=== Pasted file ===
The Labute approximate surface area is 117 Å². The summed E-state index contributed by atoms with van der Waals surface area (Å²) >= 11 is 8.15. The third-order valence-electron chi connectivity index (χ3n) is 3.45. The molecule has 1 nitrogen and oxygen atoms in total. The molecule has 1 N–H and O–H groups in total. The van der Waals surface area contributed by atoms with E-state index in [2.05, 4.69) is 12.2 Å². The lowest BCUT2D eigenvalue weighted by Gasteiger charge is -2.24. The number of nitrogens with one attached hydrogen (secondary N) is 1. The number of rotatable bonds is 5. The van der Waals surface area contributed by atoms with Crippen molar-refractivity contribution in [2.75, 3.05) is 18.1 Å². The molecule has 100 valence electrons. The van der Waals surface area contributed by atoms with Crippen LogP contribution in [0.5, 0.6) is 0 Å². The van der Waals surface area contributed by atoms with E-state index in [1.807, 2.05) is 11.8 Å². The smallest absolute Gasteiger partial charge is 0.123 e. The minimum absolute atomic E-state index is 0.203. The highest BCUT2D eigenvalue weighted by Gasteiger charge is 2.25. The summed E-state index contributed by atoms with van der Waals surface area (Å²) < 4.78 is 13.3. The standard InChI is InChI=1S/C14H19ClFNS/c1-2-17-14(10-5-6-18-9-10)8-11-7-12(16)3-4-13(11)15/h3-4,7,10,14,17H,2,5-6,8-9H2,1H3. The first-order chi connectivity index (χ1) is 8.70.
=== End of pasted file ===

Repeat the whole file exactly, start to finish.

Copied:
The Labute approximate surface area is 117 Å². The summed E-state index contributed by atoms with van der Waals surface area (Å²) >= 11 is 8.15. The third-order valence-electron chi connectivity index (χ3n) is 3.45. The molecule has 1 nitrogen and oxygen atoms in total. The molecule has 1 N–H and O–H groups in total. The van der Waals surface area contributed by atoms with E-state index in [2.05, 4.69) is 12.2 Å². The lowest BCUT2D eigenvalue weighted by Gasteiger charge is -2.24. The number of nitrogens with one attached hydrogen (secondary N) is 1. The number of rotatable bonds is 5. The van der Waals surface area contributed by atoms with Crippen molar-refractivity contribution in [2.75, 3.05) is 18.1 Å². The molecule has 100 valence electrons. The van der Waals surface area contributed by atoms with Crippen LogP contribution in [0.5, 0.6) is 0 Å². The van der Waals surface area contributed by atoms with E-state index in [1.807, 2.05) is 11.8 Å². The smallest absolute Gasteiger partial charge is 0.123 e. The minimum absolute atomic E-state index is 0.203. The highest BCUT2D eigenvalue weighted by Gasteiger charge is 2.25. The summed E-state index contributed by atoms with van der Waals surface area (Å²) < 4.78 is 13.3. The standard InChI is InChI=1S/C14H19ClFNS/c1-2-17-14(10-5-6-18-9-10)8-11-7-12(16)3-4-13(11)15/h3-4,7,10,14,17H,2,5-6,8-9H2,1H3. The first-order chi connectivity index (χ1) is 8.70.